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Return to school: Two-thirds of principals say they have teachers with underlying health issues

Second-level schools should delay reopening if they can’t implement social distancing, according to the TUI.

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Updated Aug 25th 2020, 11:53 AM

THE TEACHERS’ UNION of Ireland (TUI) has said a second-level school should delay opening if it cannot do so in a manner that ensures social distancing. 

As part of the government’s roadmap to reopen schools, a number of plans were laid out to mark children’s return to school; these include the requirement to wear face coverings on the bus to school, and being grouped into class bubbles and pods. 

Education Minister Norma Foley has acknowledged that social distancing isn’t a “prerequisite” for younger children returning to school, but older children will be expected to adhere to at least 1 metre of distance between each other.

It comes as the first schools across the country begin the first staggered re-opening for the first time since mid-March. 

The TUI has said today that each school must “adhere to this key protection” and that there must be “no departure” from it. 

The comments come following a survey of principals and deputy principals across 124 schools.

The survey revealed that 66% of respondents are aware of teachers in their schools with underlying health issues that puts them in the very high-risk category. An even larger number (73%) were aware of teachers who live with family members who have underlying health issues.

Furthermore, 47% of schools were reported to have encountered difficulties in employing builders or other contractors to make required changes to school layouts. 

Speaking this morning, TUI general secretary Michael Gillespie said that the reopening of schools was an “unprecedented challenge” but that there was no other option except to ensure that social distancing is implemented.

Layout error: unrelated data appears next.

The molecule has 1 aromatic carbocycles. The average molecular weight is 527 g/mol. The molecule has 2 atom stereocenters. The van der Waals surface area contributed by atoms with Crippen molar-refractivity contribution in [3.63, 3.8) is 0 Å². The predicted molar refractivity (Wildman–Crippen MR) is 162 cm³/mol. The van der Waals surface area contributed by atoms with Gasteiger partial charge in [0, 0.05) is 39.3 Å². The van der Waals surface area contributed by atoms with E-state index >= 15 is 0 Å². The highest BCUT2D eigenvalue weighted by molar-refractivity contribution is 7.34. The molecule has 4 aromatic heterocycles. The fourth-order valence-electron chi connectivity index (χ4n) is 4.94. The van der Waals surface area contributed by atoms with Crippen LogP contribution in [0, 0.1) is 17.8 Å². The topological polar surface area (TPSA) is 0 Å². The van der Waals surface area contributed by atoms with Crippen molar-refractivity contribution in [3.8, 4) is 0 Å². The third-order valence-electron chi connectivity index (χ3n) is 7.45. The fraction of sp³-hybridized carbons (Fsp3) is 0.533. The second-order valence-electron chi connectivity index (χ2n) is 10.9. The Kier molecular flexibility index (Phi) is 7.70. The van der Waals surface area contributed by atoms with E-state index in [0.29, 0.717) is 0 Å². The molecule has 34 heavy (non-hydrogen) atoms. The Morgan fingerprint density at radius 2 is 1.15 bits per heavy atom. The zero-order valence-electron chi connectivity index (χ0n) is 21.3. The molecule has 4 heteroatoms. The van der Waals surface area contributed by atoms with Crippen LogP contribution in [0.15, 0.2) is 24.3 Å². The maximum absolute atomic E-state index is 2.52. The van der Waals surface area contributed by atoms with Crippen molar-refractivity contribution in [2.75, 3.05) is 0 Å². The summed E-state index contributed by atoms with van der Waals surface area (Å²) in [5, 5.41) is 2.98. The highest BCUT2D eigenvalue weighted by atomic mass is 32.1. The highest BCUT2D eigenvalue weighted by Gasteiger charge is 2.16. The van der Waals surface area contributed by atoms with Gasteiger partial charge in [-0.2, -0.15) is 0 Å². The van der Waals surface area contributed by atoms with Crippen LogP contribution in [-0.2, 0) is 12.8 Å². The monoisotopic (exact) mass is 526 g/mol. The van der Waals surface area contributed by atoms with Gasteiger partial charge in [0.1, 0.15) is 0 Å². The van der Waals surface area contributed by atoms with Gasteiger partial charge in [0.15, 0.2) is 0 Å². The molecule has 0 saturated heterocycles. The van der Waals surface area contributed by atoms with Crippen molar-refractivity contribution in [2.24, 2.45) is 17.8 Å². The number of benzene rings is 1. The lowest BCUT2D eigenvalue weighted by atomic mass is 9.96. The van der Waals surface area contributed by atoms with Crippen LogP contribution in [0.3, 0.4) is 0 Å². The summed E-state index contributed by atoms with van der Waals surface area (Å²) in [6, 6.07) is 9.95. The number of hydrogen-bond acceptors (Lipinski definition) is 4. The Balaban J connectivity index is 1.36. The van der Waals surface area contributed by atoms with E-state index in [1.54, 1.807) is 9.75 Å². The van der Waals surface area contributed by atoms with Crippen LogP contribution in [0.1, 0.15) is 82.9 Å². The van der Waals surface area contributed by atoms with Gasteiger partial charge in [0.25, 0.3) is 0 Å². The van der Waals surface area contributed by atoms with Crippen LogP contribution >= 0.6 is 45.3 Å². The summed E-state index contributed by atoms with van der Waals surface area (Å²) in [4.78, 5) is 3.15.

Should a school not be in a position to open as scheduled in a manner consistent with the physical distancing requirements set out by the public health authorities, a delay in opening is the only acceptable option. There can be no departure from the specified physical distancing measures in schools. Every school must adhere to this key protection.

The Irish National Teachers Organisation (INTO), meanwhile, has said that it is “grossly unfair” to expect teachers who are at high risk and have underlying health conditions to return to school. 

It wants the government to intervene so members can appeal decisions from the occupational health service that those with such conditions should return to school.

“As our members return to the front lines this week, urgent and swift action from government is now required to review existing public health guidance and ensure it remains fit for purpose,” the INTO said.

The union said it also written to the Taoiseach seeking clarity on expert public health guidance relating to primary and special schools. It wants a review of the guidance around face masks in schools given updated information from the World Health Organisation for children aged six and over in the last few days.

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Last night, the HSE and the Department of Health released advice to parents about when children should be kept home from school and when they can attend. 

With reporting from Sean Murray

About the author:

Rónán Duffy

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